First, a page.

Greek Reading: Matthew 7:1-12

1Μὴ κρίνετε, ἵνα μὴ κριθῆτε: 2ἐν ᾧ γὰρ κρίματι κρίνετε κριθήσεσθε, καὶ ἐν ᾧ μέτρῳ μετρεῖτε μετρηθήσεται ὑμῖν. 3τί δὲ βλέπεις τὸ κάρφος τὸ ἐν τῷ ὀφθαλμῷ τοῦ ἀδελφοῦ σου, τὴν δὲ ἐν τῷ σῷ ὀφθαλμῷ δοκὸν οὐ κατανοεῖς; 4ἢ πῶς ἐρεῖς τῷ ἀδελφῷ σου, Ἄφες ἐκβάλω τὸ κάρφος ἐκ τοῦ ὀφθαλμοῦ σου, καὶ ἰδοὺ ἡ δοκὸς ἐν τῷ ὀφθαλμῷ σοῦ; 5ὑποκριτά, ἔκβαλε πρῶτον ἐκ τοῦ ὀφθαλμοῦ σοῦ τὴν δοκόν, καὶ τότε διαβλέψεις ἐκβαλεῖν τὸ κάρφος ἐκ τοῦ ὀφθαλμοῦ τοῦ ἀδελφοῦ σου. 6Μὴ δῶτε τὸ ἅγιον τοῖς κυσίν, μηδὲ βάλητε τοὺς μαργαρίτας ὑμῶν ἔμπροσθεν τῶν χοίρων, μήποτε καταπατήσουσιν αὐτοὺς ἐν τοῖς ποσὶν αὐτῶν καὶ στραφέντες ῥήξωσιν ὑμᾶς. 7Αἰτεῖτε, καὶ δοθήσεται ὑμῖν: ζητεῖτε, καὶ εὑρήσετε: κρούετε, καὶ ἀνοιγήσεται ὑμῖν. 8πᾶς γὰρ ὁ αἰτῶν λαμβάνει καὶ ὁ ζητῶν εὑρίσκει καὶ τῷ κρούοντι ἀνοιγήσεται. 9ἢ τίς ἐστιν ἐξ ὑμῶν ἄνθρωπος, ὃν αἰτήσει ὁ υἱὸς αὐτοῦ ἄρτον μὴ λίθον ἐπιδώσει αὐτῷ; 10ἢ καὶ ἰχθὺν αἰτήσει μὴ ὄφιν ἐπιδώσει αὐτῷ; 11εἰ οὖν ὑμεῖς πονηροὶ ὄντες οἴδατε δόματα ἀγαθὰ διδόναι τοῖς τέκνοις ὑμῶν, πόσῳ μᾶλλον ὁ πατὴρ ὑμῶν ὁ ἐν τοῖς οὐρανοῖς δώσει ἀγαθὰ τοῖς αἰτοῦσιν αὐτόν. 12Πάντα οὖν ὅσα ἐὰν θέλητε ἵνα ποιῶσιν ὑμῖν οἱ ἄνθρωποι, οὕτως καὶ ὑμεῖς ποιεῖτε αὐτοῖς: οὗτος γάρ ἐστιν ὁ νόμος καὶ οἱ προφῆται.
I have two comments, the first related to Greek, the second just a reflection. First, there is a great example in this passage about why translation can’t simply be the substitution of one word for another. In fact, there is a key word in this passage that can only be translated into English by leaving it out entirely. Verses 9-10 contain two hypothetical questions, both containing the word μὴ, which any lexicon will tell you means “not”. It’s function, though, in a question in which its verb is in the indicative mood is to indicate a negative answer to the question. Look what happens, though, when you try to translate it into English. “What man is there among you who … would not give his son a stone?”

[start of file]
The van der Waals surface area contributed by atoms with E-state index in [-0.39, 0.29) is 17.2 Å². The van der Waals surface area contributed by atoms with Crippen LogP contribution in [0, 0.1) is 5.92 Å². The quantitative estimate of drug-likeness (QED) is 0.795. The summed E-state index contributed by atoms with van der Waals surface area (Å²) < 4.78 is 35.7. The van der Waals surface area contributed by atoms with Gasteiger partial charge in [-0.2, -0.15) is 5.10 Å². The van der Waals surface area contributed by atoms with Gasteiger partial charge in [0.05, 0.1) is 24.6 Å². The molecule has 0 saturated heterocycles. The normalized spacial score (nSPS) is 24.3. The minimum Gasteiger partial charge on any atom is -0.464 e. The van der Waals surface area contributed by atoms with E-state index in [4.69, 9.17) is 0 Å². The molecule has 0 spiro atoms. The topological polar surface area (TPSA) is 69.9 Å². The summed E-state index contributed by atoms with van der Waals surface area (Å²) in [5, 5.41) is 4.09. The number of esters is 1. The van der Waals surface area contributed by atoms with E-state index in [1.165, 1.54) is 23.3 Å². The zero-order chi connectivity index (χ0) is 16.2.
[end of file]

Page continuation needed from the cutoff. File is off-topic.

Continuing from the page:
Uh-oh. That sounds wrong. That’s because rhetorical questions in English work by negation. “Who’s going to buy that crappy product?” Implied answer: “No one will.” On the other hand, “Who wouldn’t take free tickets to an NCAA Final Four game?” Implied answer: “No one wouldn’t.” Similar to this is, “You’d love to test-drive this new Ferrari, wouldn’t you?” [Note, this English construction is equivalent to the French “n’est-ce pas.”] However, Greek uses a negative regardless of the expected answer, but the negative used determines whether a positive answer (ου) or a negative answer (μη) is implied. So, the only way for us to reflect accurately in English the negative expectation is to drop the negative.
Second, it strikes me that many religious people have seen in Jesus’ “Golden Rule” (v. 12) an escape hatch from Christianity. When they read that, they think, “See? See? Jesus really was just trying to teach us to live better, kinder lives. We can demythologize the Bible, exclude those annoying supernatural elements, and still have what really counts. Just treat other people how you want to be treated.” I suspect that these people have not reflected very long on how they want to be treated. To me, this is an incredibly damning summary of the law. I don’t treat anybody like I treat myself. I don’t think about anybody else nearly as much as I think about myself. I don’t look out for other people’s needs the way I look out for my own. I don’t rejoice in their accomplishments without a subtle twinge of jealousy; I don’t lament their sufferings without a tiny sigh of relief that that didn’t happen to me. Supposing, just for a moment, I could treat even one person in this world just like I would want to be treated, what would that even matter? The Law enjoins me to treat everyone this way, a task that staggers me. This statement, like every other statement of the Law, is meant to condemn that it may lead to salvation. Those who see in it an opportunity for salvation, or justification, will only be condemned.

Published in: on March 19, 2010 at 8:21 am  Comments (1)  

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  1. 🙂 Thanks ~

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